Image and sound installation

In these photographic and sound art installations, I explored the ambiguous experience of traumatic memories through visual and musical labyrinths. The labyrinth can be experienced in two contrasting ways. In a literal sense, a labyrinth has two viewpoints according to the beholder’s perspective. A viewpoint from the inside which makes the labyrinth seem impenetrable. A viewpoint from outside which let the viewer experience the labyrinth as a complex and logical structure.2_Photograph taken at the exhibition Aporia (2013), Divergent Dissonance (2015_06_08 14_51_10 UTC)

The ambiguous experience of traumatic memories can be connected to the labyrinth as contrasting experience. On one hand, traumatic memories are a delayed response to trauma which is only triggered in situations reminiscent to the original traumatic event. On the other hand, the recollection of trauma entails a being aware of the post-traumatic acting out in order to work through the difficult emotions.

The photomontages are based on recurrent dreams in which I move through buildings with constantly changing interiors, creating a labyrinth-like experience and evoking emotions such as perplexity, helplessness, and anxiety. Various compositional strategies are applied in both the photomontages and soundscapes to simulate the impenetrable experience of a labyrinth.




The blurred boundaries between past and present, inside and outside, is a characteristic of the symptomatic “acting out” of the post-traumatic experience. The reception of art representing trauma can result in an over-identification with the post-traumatic emotions expressed in the artwork. This over-identification can transfer the shock of trauma through the structure of representation. In order to prevent the over-identification or over-appropriation, the viewer must communicate from a critical distance.  The labyrinth as metaphor is a central theme in the photomontages and sound installation. In these works an exploration of the inter-subjective process takes place and compositional strategies are used to create doubling ‘effects’. The aim of these artworks is to create a potential space for self-awareness and self-reflection in order to create distance and reflect critically on the problematic process of trauma.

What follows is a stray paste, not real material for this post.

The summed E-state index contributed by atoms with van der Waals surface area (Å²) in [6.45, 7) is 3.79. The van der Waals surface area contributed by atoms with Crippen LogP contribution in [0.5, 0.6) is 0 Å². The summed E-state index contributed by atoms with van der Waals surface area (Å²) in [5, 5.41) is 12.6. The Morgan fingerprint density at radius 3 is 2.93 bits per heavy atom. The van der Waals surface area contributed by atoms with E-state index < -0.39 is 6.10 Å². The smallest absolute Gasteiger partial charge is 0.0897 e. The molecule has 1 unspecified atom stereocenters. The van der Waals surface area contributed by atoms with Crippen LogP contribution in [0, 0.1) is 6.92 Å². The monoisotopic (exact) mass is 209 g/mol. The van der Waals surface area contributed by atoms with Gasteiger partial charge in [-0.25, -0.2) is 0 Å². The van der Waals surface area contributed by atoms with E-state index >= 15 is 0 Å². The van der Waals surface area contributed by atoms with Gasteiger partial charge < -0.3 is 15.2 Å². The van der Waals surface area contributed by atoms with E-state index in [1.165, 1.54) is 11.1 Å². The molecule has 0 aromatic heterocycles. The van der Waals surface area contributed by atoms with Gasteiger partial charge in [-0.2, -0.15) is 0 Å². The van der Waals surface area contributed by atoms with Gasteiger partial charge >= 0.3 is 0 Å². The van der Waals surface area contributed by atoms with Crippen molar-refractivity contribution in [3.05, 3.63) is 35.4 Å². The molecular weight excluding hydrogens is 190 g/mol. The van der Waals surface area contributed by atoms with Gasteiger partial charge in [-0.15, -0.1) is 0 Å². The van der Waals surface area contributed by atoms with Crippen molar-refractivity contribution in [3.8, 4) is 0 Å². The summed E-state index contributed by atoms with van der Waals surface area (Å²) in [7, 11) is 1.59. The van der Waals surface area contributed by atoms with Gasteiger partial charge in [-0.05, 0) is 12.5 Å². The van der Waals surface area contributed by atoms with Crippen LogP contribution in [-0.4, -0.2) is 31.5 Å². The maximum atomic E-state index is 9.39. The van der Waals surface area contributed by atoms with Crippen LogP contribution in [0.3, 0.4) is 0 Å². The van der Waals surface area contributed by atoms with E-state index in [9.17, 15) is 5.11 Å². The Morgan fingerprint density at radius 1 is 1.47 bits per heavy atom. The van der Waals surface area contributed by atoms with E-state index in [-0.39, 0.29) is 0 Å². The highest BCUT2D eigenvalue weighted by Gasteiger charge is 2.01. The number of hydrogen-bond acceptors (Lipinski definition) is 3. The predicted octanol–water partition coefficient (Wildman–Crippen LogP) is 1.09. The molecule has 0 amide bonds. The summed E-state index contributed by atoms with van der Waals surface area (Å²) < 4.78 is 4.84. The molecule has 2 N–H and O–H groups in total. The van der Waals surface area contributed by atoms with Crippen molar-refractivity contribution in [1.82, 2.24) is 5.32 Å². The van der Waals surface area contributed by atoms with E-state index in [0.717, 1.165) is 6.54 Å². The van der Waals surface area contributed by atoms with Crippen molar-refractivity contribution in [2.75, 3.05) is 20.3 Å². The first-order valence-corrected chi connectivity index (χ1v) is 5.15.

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Photomontage and sound installation which form part of a body of artworks in the exhibition (Dis)place. 

This ‘doubling effect’ is further installed as two of the photomontages are accompanied with composed music, heard through a set of headphones. The imagery in Divergent Dissonance (2012) consists of photographs of an empty hallway from different viewpoints superimposed into an interconnected and multi-point perspective composition. The layered interior evokes a disorienting and immersive labyrinthine experience.

In addition, the music heard through a set of headphones consists of different tonal chord intervals gradually regressing towards atonal sounds. The aim of the music is to provoke an unsettling yet stimulating experience. On one hand, the music emphasises the immersive quality of the photomontage. The regressing intervals create a sense of time and movement which adds to the three-dimensional virtual space of the photomontage. On the other hand, the act of listening creates an awareness of bodily sensations. This awareness of the body becomes unsettling as the participant is trying to absorb sound and image concurrently. This unsettling response is a result of the tension between sound and image which resides unresolved. Furthermore, tension is created through the disorienting superimposed interior depicted in the photomontage and the atonal sound heard through the headphones which accentuate the unsettling experience.

In comparison, Dis(en)close (2012) consists of the same interconnected and multiperspective interior photographs. Contrary to the music in Divergent Dissonance (2012), the music is divided; part one is a minor melodic progression descending into a dissonant harmony, whereas part two is a major chord progression with a consonant harmony. The contrast between the first and second part creates a ‘double’ experience. Part one creates an immersive and overwhelming experience, whereas part two creates a rather distant experience where the artwork is experienced as a whole. The contrasting experiences refer to the labyrinth as dual experience. The aim of this contrasting experience is to make the viewer aware of a tensional space between sound and image, artwork and viewer.